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No Growth, Slow Growth or Great Leap Forward

Declining Trend

The Treasury has recently indicated that the country’s economic growth this year will be around 6.5%. As the recorded growth rate of the first half of this year was 7.1%, this means that growth in 2H 2012 is being estimated at 6%. The growth momentum will inevitably slow down steadily during the course of this year, as the restrictive measures, particularly the 18% credit ceiling set for banks (23% where they have been able to borrow the incremental funds from abroad), take effect. The re-phasing of public expenditure, announced recently, will further dampen economic activity.

Taking these developments into consideration, it is highly likely that the rate of growth will settle in the 5% - 5.5% range in the last quarter of this year. This is around the average growth rate achieved during the course of the conflict period. Hence, 5%-6% growth in post-conflict Sri Lanka is tantamount to no growth at all. It is also unlikely that growth impulses will be significantly stronger next year, particularly as tight macroeconomic policies will have to be continued due to the persistence of inflationary and balance of payment pressures. Recovery in the global economy is also expected to be sluggish. It is, therefore, now apparent that the government’s own medium-term growth target of 8% is unlikely to be a reality in 2012 and 2013. This is really an amber light (danger signal) that needs the urgent attention of the political leadership and policy-makers.

Although agricultural production will recover next year from a low base, provided there is normal rainfall, it is difficult to see positive growth prospects in other sectors. The services sector has contributed most to growth in recent years due in large part to a significant expansion of public administration. The fiscal consolidation essential for maintaining macroeconomic stability will mean that growth in public administration will have to be much more constrained. This will have an adverse impact on the overall growth prospects of the services sector. Growth in the manufacturing sector is also likely to be muted due to weakness in global economic activity, particularly the stagnation in Europe and the sluggish growth in the US. As a result of this, apparels as well as other industrial products will experience a slackening of export demand in key markets.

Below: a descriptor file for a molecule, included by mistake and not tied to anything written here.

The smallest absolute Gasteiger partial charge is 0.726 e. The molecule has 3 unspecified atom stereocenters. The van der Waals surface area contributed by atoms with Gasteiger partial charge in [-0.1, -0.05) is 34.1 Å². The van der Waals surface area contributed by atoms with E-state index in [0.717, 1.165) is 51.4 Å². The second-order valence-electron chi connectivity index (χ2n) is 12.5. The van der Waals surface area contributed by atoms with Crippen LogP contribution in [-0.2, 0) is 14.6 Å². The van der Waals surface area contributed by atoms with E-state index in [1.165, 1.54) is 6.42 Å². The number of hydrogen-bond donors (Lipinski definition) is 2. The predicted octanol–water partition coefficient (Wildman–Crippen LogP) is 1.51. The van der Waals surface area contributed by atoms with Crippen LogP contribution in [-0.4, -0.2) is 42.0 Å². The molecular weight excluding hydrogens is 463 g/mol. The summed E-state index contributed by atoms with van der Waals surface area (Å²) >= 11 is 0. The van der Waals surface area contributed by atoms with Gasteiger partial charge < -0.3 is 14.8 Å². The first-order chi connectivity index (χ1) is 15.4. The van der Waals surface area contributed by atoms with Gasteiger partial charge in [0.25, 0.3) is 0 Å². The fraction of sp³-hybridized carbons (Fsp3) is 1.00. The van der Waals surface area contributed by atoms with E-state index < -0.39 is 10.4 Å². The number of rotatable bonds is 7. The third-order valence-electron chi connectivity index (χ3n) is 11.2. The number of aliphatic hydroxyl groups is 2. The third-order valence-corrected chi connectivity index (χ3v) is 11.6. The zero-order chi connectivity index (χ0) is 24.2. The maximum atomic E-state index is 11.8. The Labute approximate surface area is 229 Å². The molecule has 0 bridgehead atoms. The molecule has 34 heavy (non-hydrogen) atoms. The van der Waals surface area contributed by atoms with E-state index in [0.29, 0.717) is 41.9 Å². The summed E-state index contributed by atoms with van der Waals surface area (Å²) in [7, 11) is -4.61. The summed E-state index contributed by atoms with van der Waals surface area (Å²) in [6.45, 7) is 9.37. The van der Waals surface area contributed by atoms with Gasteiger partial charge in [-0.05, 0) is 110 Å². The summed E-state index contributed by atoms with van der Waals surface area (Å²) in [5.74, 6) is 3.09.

Economic growth will also be impacted negatively by demographic trends. The demographic dividend enjoyed by Sri Lanka in recent decades assisted the country to maintain an average 5% growth rate even during the conflict period. However, this source of dynamism in the economy is no longer available, with the ageing of the population.


Scope for Accelerating Growth Still Exists

It is now more obvious than ever that the growth momentum in Sri Lanka can only be sustained through implementation of a new cycle of reforms. Of course, any country can pump up growth artificially with imprudently expansive macroeconomic policies. However, it will be short-lived and the subsequent inevitable adjustment would be more painful than the current round. At this point of time, the country needs bold political leadership, willing to take prudent economic decisions. The need of the hour is smart demand management, structural reforms, and strengthening of the regulatory framework.

Some emerging economies, including China, India and Brazil, as well as low-income –countries such as Myanmar and a number of African countries, are implementing rigorous economic reforms to revitalize their respective economies by promoting local and foreign private investment. Such measures also open up opportunities for small and medium enterprises that create substantial employment. Obviously, the policy actions undertaken by the leadership of those countries should be an eye opener for the Sri Lankan policy-makers.


How to Accelerate Growth to Achieve 8% target?

Demand management measures introduced in Feb/March of this year need to be sustained, with a particular focus on fiscal consolidation, involving both the government budget and the off balance sheet deficits that are ultimately a call on the Consolidated Fund. While smart demand management is essential to create the macroeconomic environment for sustained growth, it is not sufficient on its own.